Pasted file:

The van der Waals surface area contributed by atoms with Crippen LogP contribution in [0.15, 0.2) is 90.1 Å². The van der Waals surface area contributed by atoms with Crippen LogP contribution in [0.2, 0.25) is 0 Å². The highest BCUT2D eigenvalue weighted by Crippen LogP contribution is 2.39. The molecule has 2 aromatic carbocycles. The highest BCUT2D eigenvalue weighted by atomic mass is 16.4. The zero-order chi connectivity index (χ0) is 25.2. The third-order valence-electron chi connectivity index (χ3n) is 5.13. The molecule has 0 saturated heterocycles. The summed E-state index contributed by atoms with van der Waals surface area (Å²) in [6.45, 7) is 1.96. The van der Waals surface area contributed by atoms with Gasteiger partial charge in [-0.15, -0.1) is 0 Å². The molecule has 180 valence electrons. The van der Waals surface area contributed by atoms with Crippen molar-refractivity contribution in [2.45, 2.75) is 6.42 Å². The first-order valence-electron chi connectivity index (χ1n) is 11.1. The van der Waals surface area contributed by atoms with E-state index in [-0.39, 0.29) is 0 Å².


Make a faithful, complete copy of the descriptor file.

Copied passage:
The van der Waals surface area contributed by atoms with Crippen LogP contribution in [0.15, 0.2) is 90.1 Å². The van der Waals surface area contributed by atoms with Crippen LogP contribution in [0.2, 0.25) is 0 Å². The highest BCUT2D eigenvalue weighted by Crippen LogP contribution is 2.39. The molecule has 2 aromatic carbocycles. The highest BCUT2D eigenvalue weighted by atomic mass is 16.4. The zero-order chi connectivity index (χ0) is 25.2. The third-order valence-electron chi connectivity index (χ3n) is 5.13. The molecule has 0 saturated heterocycles. The summed E-state index contributed by atoms with van der Waals surface area (Å²) in [6.45, 7) is 1.96. The van der Waals surface area contributed by atoms with Gasteiger partial charge in [-0.15, -0.1) is 0 Å². The molecule has 180 valence electrons. The van der Waals surface area contributed by atoms with Crippen molar-refractivity contribution in [2.45, 2.75) is 6.42 Å². The first-order valence-electron chi connectivity index (χ1n) is 11.1. The van der Waals surface area contributed by atoms with E-state index in [-0.39, 0.29) is 0 Å².